Pull to refresh

It works like this:

  1. The user pulls down a list.

  2. A message appears, telling the user he can pull down the list to refresh.

  3. The user pulls the list further down.

  4. A new message appears, telling the user that the list will refresh when he releases it.

  5. The user lets go.

  6. A refreshing or loading message appears.

  7. The refreshing message disappears and a new list is shown, with the new items at the top of the list.

Use when

The pull to refresh pattern can be applied when you need to show a list of items that is dynamic, e.g. containing news items, and you don’t automatically refresh this content. By 'pulling to refresh' the list of items is refreshed, and the new items are shown at the top.

An other way to let users refresh content is by applying an refresh button, but you need to have the space to put one.

The Good

  • It saves space as you don’t need to place a refresh button.
  • Easy to discover as long as the newest item is at the top of the list. It is a natural consequence of scrolling to the top.
  • Need not to download all the data at once,can be downloaded in parts (Prafulla)

Add Good

The Bad

  • No visual clue to discover this functionality other than ‘scrolling further up’.
  • It may be better in some cases to simply keep the list up-to-date automatically so that no interaction is needed at all.
  • Click on an element of the list may some times not work because the move is interpreted as a pull down and not a click. (alexandre durandet)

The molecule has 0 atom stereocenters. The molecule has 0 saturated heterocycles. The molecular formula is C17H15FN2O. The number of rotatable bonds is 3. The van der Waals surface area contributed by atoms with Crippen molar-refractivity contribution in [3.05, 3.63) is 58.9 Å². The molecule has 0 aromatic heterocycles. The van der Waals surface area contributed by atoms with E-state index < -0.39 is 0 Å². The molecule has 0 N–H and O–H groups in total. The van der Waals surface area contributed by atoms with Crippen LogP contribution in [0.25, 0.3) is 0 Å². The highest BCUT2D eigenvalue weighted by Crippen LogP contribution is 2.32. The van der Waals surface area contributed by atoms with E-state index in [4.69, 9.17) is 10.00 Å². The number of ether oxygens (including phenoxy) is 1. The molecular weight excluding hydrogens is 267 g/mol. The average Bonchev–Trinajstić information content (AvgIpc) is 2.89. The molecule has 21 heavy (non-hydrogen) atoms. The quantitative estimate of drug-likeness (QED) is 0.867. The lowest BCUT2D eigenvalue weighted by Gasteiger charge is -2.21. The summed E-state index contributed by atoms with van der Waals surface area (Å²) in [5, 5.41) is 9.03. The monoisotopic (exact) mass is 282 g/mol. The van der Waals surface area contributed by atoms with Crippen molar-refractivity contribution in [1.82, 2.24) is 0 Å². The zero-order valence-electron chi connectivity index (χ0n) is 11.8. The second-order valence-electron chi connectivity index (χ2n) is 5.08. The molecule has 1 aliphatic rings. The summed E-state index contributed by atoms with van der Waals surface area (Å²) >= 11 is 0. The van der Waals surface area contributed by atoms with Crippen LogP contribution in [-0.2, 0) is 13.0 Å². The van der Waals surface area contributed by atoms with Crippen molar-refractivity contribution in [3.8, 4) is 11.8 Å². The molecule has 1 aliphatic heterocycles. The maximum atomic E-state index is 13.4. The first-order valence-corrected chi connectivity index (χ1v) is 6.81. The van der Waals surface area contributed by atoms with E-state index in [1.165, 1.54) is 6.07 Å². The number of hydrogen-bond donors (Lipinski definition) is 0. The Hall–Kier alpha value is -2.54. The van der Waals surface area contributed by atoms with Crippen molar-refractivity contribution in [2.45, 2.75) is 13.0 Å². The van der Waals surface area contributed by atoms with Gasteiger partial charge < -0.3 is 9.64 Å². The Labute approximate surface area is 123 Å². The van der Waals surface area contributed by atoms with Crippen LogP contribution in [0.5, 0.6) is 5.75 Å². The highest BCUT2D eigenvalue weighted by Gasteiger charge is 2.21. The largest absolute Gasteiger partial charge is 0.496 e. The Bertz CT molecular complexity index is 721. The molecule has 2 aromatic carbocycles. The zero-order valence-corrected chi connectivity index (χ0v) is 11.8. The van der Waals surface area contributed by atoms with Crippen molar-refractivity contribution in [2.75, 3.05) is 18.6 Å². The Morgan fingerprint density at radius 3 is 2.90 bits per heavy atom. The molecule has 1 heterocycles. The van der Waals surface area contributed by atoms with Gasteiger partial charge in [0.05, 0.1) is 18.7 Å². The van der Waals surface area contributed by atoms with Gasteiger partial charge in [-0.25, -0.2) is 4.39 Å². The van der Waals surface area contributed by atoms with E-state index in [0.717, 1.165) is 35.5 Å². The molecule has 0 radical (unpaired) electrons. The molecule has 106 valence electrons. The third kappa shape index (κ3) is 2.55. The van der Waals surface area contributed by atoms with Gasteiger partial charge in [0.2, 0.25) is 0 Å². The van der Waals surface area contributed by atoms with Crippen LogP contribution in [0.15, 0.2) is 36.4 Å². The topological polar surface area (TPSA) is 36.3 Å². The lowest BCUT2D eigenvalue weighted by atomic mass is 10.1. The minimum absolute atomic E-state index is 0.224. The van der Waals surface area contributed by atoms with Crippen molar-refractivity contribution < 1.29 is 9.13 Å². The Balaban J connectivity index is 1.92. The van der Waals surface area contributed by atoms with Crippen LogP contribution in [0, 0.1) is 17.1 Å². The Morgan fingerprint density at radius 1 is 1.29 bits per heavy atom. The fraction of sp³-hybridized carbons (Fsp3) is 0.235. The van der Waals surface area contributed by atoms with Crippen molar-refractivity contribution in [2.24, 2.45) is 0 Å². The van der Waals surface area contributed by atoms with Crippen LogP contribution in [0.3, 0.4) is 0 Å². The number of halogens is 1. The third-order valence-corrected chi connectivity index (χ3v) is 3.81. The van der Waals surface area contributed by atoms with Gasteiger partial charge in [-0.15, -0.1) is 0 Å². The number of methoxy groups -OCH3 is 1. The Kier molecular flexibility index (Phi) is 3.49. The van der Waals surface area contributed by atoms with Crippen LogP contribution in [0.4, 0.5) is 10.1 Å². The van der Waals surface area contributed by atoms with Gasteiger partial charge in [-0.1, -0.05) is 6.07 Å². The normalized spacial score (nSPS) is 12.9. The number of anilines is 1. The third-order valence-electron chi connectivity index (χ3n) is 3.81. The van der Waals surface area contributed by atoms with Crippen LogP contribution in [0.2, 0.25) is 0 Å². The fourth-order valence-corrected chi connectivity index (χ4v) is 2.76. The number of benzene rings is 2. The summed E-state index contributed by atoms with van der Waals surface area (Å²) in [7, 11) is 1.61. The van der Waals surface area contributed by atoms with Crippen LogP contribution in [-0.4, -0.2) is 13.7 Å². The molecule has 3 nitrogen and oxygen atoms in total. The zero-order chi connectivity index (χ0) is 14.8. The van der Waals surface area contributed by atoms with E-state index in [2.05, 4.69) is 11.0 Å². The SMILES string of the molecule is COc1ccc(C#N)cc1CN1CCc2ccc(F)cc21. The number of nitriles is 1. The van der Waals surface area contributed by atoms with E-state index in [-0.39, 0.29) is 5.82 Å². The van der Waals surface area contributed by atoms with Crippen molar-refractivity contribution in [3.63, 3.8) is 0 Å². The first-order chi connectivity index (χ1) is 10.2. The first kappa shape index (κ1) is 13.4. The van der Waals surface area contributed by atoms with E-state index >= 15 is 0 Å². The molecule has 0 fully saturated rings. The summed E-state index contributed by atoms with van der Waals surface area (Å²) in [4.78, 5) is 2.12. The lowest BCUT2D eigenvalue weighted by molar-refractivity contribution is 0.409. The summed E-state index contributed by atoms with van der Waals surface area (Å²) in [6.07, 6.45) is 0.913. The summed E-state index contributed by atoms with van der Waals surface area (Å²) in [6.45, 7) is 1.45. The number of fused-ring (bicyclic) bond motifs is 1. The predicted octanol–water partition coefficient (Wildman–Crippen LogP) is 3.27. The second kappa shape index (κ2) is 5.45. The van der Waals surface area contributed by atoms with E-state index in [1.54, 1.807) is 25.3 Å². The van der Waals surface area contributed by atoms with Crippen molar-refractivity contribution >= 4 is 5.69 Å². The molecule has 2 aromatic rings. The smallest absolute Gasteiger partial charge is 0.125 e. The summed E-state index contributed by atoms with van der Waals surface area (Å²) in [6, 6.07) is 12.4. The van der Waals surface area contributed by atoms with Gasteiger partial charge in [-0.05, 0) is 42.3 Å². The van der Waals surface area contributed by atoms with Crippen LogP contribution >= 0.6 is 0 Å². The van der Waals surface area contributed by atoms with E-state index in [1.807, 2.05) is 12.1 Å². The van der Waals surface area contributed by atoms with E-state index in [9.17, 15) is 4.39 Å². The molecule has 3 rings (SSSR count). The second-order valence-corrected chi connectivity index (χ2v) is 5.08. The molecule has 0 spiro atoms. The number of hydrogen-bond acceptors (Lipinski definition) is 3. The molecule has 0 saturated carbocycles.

• Twitter currently has a patent application for it although their current policy is not to enforce. http://www.google.com/patents?id=C3PTAAAA (Royce Shin)

Add Bad

Examples

Twitter

1 Twitter for Android contains the classic pull to refresh pattern. The timeline shows a long list with tweets.

2 When the user pulls the list a bit down, a message is shown which shows the user that he can refresh the list by pulling it.

3 When he pulls the list further down, the message says he only has to release it to refresh.

4 When the list is released, a loader is shown.

5 And when loaded, the new list items are shown.

Tweakers.net

1 In Tweakers.net, a Dutch technology blog, a pull to refresh pattern is also implemented. without the arrows as shown in the previous example. Here the user gets the cue to pull the screen down to refresh.

2 The second message, when the user pulls the list back more, tells the user to release to refresh.

3 When the user lets the list go, a message is shown telling the user the list is refreshed..

4 And when the list is loaded, the new items are shown at the top.

Pulse

1 Newsreader Pulse shows horizontal carousels each containing news items coming from a news sources. The list contains multiple carousels and can be scrolled up. Each carousel can be refreshed by pressing the update buttton on the top right of the carousel.

2 But the user can also pull down the list to refresh. Here the first message is shown.

3 And when pulled down some more the second message is shown.

4 When the user lets the list go, all the update buttons at the top right of the carousels turn into a loader. The top one is loaded already.

5 And when all carousels are loaded, all update buttons are shown again, and new items are shown (not the case here).
Martijn van Welie
Creative Lead/User Experience Manager at Philips Design
http://www.welie.com/
Published on: November 24, 2011

3 Responses to Pull to refresh

  1. Alex Debkaliuk says:

    C’mon, it has to do it automatically with no hints or interaction whatsoever.

    If too many items keep coming, pause button will do.

    IMHO

  2. Web Designer says:

    Great, thanks for your share!
    @2012-04-15 18:29

  3. Marijn van der Werf says:

    Might just be me, but on Android pull to refresh doesn’t really make sense to me.
    This is because the default way of scrolling is showing an ‘overscroll glow’ on a side whereas on iOS you can tease your users if the scroll up, because of the bounciness.

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